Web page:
More very good news!

My piece, "Boeuf sur le Toit," was selected by noted gallery owner Jack Fischer for the Juror's Prize in the BLUETS exhibition at GearBox Gallery in Oakland, California. I am both humbled and proud that this piece was selected from among the work of 39 invited artists. This is an enormous honor. In addition to bragging rights, it means that I will be featured as a Guest Artist in a future GearBox Gallery exhibit (sometime in 2018).

Boeuf sur le Toit

Boeuf sur le Toit

Progressive Happy Hour Art Walk this week!

Reminder! "Summer of Love - Flower Power Happy Hour" Art Walk on July 20

Two of my largest paintings, each six feet square (1.83 meters square), are currently on display at two venues in the Union Square area of San Francisco through approximately Labor Day. They are my third and fourth exhibitions in ArtSpan's Art-in-Neighborhoods program.

At the hotel Adagio: Gerald

At the hotel Adagio: Gerald

At the Mosser Hotel: Vicinity

At the Mosser Hotel: Vicinity

An especially social way to see them in person is to join the "Summer of Love - Flower Power Happy Hour" Art Walk on July 20, when five venues will have a rolling happy hour from 4:30 until 9:00 pm. I'll be at the Hotel Mosser from 4:30 until about 5:45, then at the Hotel Adagio from 6:00 to 8:00. I can tell you from personal experience that the Mosser Hotel and its restaurant, The Keystone, put on a great spread, and I expect the other venues will, as well. The event is free and does not require reservations. I hope to see you there!

All details: https://www.eventbrite.com/e/artspan-flower-power-happy-hour-art-walk-tickets-34490424789

 

So much news

It's been a few months since I updated the blog and Latest Work gallery, and rather a lot is going on! Here are the headlines, and you can scroll down for further information on each:

1. My work won a substantial cash prize.

2. My two largest paintings, currently on display, are part of the "Summer of Love - Flower Power Happy Hour" Art Walk on July 20.

3. MUNI? Maybe.

4. Looking ahead: Open Studios

5. Where to see the work Right Now!


1. Cash Prize

I was successful in an art competition I entered and received my first-ever ridiculously oversized June 22! (One tick off the bucket list.)

LA VICTORIA Brand foods is celebrating their 100th anniversary this year with special dinners along the Pacific Coast (San Diego, LA, San Francisco, and Portland). Each event features a stellar four-course meal, live music, and art from local artists. I applied to be one of the San Francisco finalists and was notified two or three weeks ago that I had been shortlisted. Finalists were asked to create a new piece featuring the LA VICTORIA brand, within the theme of “Modern West Coast Lifestyle.”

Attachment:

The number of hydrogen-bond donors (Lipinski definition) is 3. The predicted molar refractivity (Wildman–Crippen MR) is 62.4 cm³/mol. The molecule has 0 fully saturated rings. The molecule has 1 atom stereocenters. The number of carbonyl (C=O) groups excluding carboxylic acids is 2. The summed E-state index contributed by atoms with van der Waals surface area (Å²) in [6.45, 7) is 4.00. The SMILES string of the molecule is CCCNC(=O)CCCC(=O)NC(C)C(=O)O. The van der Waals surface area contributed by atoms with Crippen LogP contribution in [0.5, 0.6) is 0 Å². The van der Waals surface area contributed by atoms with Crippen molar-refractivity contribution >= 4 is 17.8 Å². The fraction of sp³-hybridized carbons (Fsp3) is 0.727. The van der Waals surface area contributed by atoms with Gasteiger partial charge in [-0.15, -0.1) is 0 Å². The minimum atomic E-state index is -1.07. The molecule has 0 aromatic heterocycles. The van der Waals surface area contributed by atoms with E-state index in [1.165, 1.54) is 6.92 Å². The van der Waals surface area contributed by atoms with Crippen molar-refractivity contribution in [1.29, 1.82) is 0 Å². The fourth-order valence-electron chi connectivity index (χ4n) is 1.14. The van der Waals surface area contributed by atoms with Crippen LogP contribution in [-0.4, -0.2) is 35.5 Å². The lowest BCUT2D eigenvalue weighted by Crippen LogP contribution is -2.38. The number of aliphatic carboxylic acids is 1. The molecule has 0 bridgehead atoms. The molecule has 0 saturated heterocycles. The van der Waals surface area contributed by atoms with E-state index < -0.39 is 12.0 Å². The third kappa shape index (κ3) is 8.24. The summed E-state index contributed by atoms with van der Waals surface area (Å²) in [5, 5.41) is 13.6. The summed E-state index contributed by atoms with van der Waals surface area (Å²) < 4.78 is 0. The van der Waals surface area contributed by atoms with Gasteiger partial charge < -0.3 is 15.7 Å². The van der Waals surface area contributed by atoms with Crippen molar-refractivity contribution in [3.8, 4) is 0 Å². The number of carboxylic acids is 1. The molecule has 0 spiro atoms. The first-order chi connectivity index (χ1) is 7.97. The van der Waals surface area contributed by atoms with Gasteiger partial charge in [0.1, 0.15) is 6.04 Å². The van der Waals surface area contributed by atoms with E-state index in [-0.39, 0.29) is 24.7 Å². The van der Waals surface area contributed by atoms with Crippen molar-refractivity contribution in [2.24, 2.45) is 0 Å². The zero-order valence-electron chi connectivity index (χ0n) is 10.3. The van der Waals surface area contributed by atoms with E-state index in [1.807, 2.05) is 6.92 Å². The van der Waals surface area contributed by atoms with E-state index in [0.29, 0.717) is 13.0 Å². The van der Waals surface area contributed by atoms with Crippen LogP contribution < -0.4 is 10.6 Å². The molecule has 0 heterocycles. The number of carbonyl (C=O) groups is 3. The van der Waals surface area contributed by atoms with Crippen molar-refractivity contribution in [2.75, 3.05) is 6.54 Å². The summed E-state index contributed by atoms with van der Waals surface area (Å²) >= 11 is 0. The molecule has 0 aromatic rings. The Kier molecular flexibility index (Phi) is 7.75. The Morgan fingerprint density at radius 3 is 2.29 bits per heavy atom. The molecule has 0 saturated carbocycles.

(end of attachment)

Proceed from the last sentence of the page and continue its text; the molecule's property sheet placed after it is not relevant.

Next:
Since California's history as an agricultural powerhouse meets its modern cosmopolitan identity in San Francisco foodie culture, I chose to use the setting of the San Francisco Ferry Building marketplace to depict my spin on Modern West Coast Lifestyle. It was a fun piece to create (though more detailed than I quite anticipated).


2. "Summer of Love - Flower Power Happy Hour" Art Walk on July 20

Two of my largest paintings, each six feet square (1.83 meters square), are currently on display at two venues in the Union Square area of San Francisco through approximately Labor Day. They are my third and fourth exhibitions in ArtSpan's Art-in-Neighborhoods program.

At the hotel Adagio: Gerald  

At the hotel Adagio: Gerald
 

At the Mosser Hotel: Vicinity

At the Mosser Hotel: Vicinity

An especially social way to see them in person is to join the "Summer of Love - Flower Power Happy Hour" Art Walk on July 20, when five venues will have a rolling happy hour from 4:30 until 9:00 pm. I'll be at the Hotel Mosser from 4:30 until about 5:45, then at the Hotel Adagio from 6:00 to 8:00. I can tell you from personal experience that the Mosser Hotel and its restaurant, The Keystone, put on a great spread, and I expect the other venues will, as well. The event is free and does not require reservations. I hope to see you there!